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How can I make my job advert search engine friendly?

How can I make my job advert search engine friendly?

How can I make my job advert search engine friendly?

Posting your job on Monster and helping us make your jobs rank highly on Google, Yahoo! and the various other Internet search engines is vital to the success of your recruitment campaign

SEO (or Search Engine Optimisation) is the art of ensuring a web page appears within results when a user searches for a certain keyword or keyword phrase. The major search engines have constantly changing algorithms that dictate the order of their list, and in order to have a chance of ranking highly there are a few simple rules you must follow.

The main thing people look for in search results (and the link they will hopefully click on) is the title tag. All jobs posted on Monster have an automated title tag which is made up of:

<Job Title> Jobs <Location>

If this is not the case with your job postings, you can amend your template by contacting our technical support team.

Search engines also take into account how relevant the main content of the page is by counting the number of times keywords and key phrases appear. There are hundreds of other page elements that go into deciding how well your job listing will rank, but there are some quick steps you can take to improve your ranking.

Use more effective job titles
Put yourself in the shoes of the jobseeker. What words would they search if they were looking for the job you're advertising? If you use terms that job seekers would actually search for, you increase the chances of them being spotted.

Keyword terms also appear in bold on the search results page, increasing the chance they will be noticed and clicked on by the user.

  • Don't use – Tier 2 Policy Implementation Architecture Strategist
  • Do use – Senior Policy Advisor

Adding a key skill to your job title will help it appeal to a more specific audience.

  • Don't use – Web Developer
  • Do use – Java Web Developer

Steer clear of using job titles that are cryptic or in question form. They won't appear under the search terms you want and they also dissuade users from clicking.

  • Don't use – Want to work in a bank?
  • Do use – Bank Cashier

Use better targeted locations
The location you provide in your job listing is combined with the job title to make up the page title. Never be tempted to enter the location within the job title field otherwise you will end up with a title tag that looks like:

Sales Manager – Docklands, London Jobs Docklands, London

This will be considered as keyword spamming and push your job lower down the rankings.

While posting your job on Monster, when prompted to tell us where you job is located you'll want to provide two key bits of information in order to improve SEO.

  • The postcode (in order to sync with our Google Maps feature)
  • The nearest town or city (with county where appropriate)

The Title Tag shown in search engines is limited to 90 characters so long strings of locations tend to have a negative impact.

  • Don't use – Reading, Berkshire, M4 corridor, Thames Valley, South East
  • Do use – Reading, Berkshire

You can be more specific about the location within the actual job description, but for the purposes of SEO, you want to rely on one key location that will match the area in which you expect most candidates to be searching.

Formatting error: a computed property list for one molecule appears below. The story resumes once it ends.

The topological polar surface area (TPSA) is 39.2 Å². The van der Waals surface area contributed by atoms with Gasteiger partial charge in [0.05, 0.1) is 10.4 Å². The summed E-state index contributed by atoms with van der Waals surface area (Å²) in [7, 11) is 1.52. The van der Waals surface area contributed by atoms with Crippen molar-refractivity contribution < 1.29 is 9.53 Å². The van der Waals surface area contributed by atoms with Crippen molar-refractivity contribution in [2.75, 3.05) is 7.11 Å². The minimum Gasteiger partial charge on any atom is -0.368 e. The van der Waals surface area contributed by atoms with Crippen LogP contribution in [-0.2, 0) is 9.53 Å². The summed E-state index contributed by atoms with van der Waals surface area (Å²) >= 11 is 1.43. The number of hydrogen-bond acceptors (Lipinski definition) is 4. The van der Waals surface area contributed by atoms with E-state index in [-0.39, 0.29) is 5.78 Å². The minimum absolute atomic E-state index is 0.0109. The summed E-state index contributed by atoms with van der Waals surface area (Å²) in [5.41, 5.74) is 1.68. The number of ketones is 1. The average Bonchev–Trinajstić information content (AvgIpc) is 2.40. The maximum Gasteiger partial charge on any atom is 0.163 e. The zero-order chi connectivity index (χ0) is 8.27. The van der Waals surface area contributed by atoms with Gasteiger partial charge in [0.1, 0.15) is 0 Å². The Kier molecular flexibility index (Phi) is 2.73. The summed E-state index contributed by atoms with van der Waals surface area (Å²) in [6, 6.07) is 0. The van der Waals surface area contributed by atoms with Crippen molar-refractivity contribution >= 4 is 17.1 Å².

Have a good opening paragraph
The first 155 characters of your job description is highly important for the success of your job posting. Rather than launching into a description of your company, provide a short overview of the role, repeating the job title once, the location once and a couple of other related key skills. If you can also fit in another instance of the words that make up your job title then you should see a benefit.

It's important to ensure that this forms a coherent sentence rather than a keyword list as search engines reward well constructed opening content. In a similar way to the title tag, the keywords searched by the user will appear as bold in the search engine results, increasing the chances of users clicking on your link.

So a good example introduction (with the key phrases in bold and related terms underlined) for a Sales Executive job based in Warrington is:

“We are looking for a Sales Executive with experience in the pharmaceutical industry to join our specialist sales team in Warrington, Cheshire."

Repeat your key phrases
The remainder of your job description should also contain your keywords and key phrases in a variety of ways. Taking your job title as the most important, make sure it appears at least three and no more than six times within your job description.

Sentences such as “The responsibilities of the Marketing Manager…” or “As you will have proved through previous Marketing Manager roles…” are good ways of fitting key terms in without them looking forced.

You also want to have each word from your key phrase appearing on it's own a few more times. So, for example, if you use the term ‘Marketing' in relation to a qualification required from candidates, you will be able to retain a well written description with a healthy number of relevant keyword instances.

You want your key phrase (or words related to your key phrase) to make up 5-10% of the total page content. So within a 200 word job description, that's between 10 and 20 times. This may sound like a lot, but if you can mention the term ‘Marketing Manager' six times, the words ‘Marketing' and ‘Manager' a few times each and the job location a few more times then you will have a well optimised page.

Keyword spamming is a practise heavily discouraged by search engines so trying to increase your ranking by simply listing related job titles, skills and locations is likely to see you disappear from the rankings.